Earlier today, the Welsh Labour Party released a statement indicating that progress on a referendum would not be made before a UK general election. In consequence of that, there have been serious ructions within the Labour-Plaid coalition, and even talk of its collapse. Martin Shipton’s story from Wales Online (the Western Mail’s online service) is here, and the BBC’s is here.
What struck me reading this was not the delay in itself, but the reason for it. The Labour Party statement says
Because a ‘No’ vote in a referendum could set back devolution for several decades, triggering the referendum process needs to be based on a firm prospect that public opinion is ready to respond positively in the referendum.
The implication is that this hasn’t yet been done. But that’s exactly what the All Wales Convention was set up to do – and did. Chapter 5 of the report is a careful and detailed survey of the state of public opinion, based on polling commissioned by the Convention. That is what it has spent the last 18 months doing. This position of Labour’s amounts to second-guessing the Convention it set up. It’s a very odd position indeed.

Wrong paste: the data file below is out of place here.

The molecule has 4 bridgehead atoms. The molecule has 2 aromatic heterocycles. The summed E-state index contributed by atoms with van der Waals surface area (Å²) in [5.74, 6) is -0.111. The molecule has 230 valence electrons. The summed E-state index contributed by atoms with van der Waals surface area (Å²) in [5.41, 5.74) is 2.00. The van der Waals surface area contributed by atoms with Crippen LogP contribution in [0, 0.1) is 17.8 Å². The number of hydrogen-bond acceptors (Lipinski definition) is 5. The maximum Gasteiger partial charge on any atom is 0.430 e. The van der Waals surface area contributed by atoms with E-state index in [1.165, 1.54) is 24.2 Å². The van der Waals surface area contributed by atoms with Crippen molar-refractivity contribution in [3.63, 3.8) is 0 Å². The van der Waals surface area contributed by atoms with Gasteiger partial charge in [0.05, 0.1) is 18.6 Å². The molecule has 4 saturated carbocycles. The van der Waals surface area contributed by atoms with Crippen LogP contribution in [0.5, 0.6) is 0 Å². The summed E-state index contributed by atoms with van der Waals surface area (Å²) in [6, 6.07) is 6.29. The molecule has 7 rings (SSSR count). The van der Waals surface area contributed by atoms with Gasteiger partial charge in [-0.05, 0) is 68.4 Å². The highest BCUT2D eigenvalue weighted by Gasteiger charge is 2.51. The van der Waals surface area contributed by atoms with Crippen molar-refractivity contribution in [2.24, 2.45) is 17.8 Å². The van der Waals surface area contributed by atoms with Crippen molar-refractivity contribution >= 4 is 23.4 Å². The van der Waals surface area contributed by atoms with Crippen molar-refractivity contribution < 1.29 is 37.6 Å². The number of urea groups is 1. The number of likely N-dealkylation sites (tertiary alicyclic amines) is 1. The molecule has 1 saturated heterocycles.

This isn’t, sadly, the first time that Rhodri Morgan has commissioned a large-scale report on devolution and then reacted to it in a confused way, unclear how to handle party considerations and balance those with the requirements of his government and the larger project of securing effective devolved government for Wales. The same thing happened in spring 2004, following publication of the Richard Commission’s report. Once again, a comprehensive survey of the working of devolution and what the public think about it has come up with conclusions that are too difficult for Labour Party politicians to handle, so they seek to unpick. It looks horribly as though history is repeating itself.